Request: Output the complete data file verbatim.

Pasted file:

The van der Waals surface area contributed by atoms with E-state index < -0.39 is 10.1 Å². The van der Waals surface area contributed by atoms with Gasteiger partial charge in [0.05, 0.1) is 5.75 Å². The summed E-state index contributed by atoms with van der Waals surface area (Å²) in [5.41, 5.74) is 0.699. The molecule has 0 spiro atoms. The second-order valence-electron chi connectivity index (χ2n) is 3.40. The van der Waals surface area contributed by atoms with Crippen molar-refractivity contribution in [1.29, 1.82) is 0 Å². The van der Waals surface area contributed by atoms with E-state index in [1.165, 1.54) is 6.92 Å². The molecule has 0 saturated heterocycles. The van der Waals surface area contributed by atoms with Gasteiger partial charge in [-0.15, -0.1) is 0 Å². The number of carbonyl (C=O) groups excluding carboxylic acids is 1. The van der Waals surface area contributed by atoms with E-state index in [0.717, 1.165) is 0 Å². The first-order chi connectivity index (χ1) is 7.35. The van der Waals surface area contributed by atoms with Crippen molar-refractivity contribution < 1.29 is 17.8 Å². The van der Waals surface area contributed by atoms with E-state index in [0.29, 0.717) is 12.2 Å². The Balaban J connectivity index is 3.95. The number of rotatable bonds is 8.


The van der Waals surface area contributed by atoms with E-state index < -0.39 is 10.1 Å². The van der Waals surface area contributed by atoms with Gasteiger partial charge in [0.05, 0.1) is 5.75 Å². The summed E-state index contributed by atoms with van der Waals surface area (Å²) in [5.41, 5.74) is 0.699. The molecule has 0 spiro atoms. The second-order valence-electron chi connectivity index (χ2n) is 3.40. The van der Waals surface area contributed by atoms with Crippen molar-refractivity contribution in [1.29, 1.82) is 0 Å². The van der Waals surface area contributed by atoms with E-state index in [1.165, 1.54) is 6.92 Å². The molecule has 0 saturated heterocycles. The van der Waals surface area contributed by atoms with Gasteiger partial charge in [-0.15, -0.1) is 0 Å². The number of carbonyl (C=O) groups excluding carboxylic acids is 1. The van der Waals surface area contributed by atoms with E-state index in [0.717, 1.165) is 0 Å². The first-order chi connectivity index (χ1) is 7.35. The van der Waals surface area contributed by atoms with Crippen molar-refractivity contribution < 1.29 is 17.8 Å². The van der Waals surface area contributed by atoms with E-state index in [0.29, 0.717) is 12.2 Å². The Balaban J connectivity index is 3.95. The number of rotatable bonds is 8.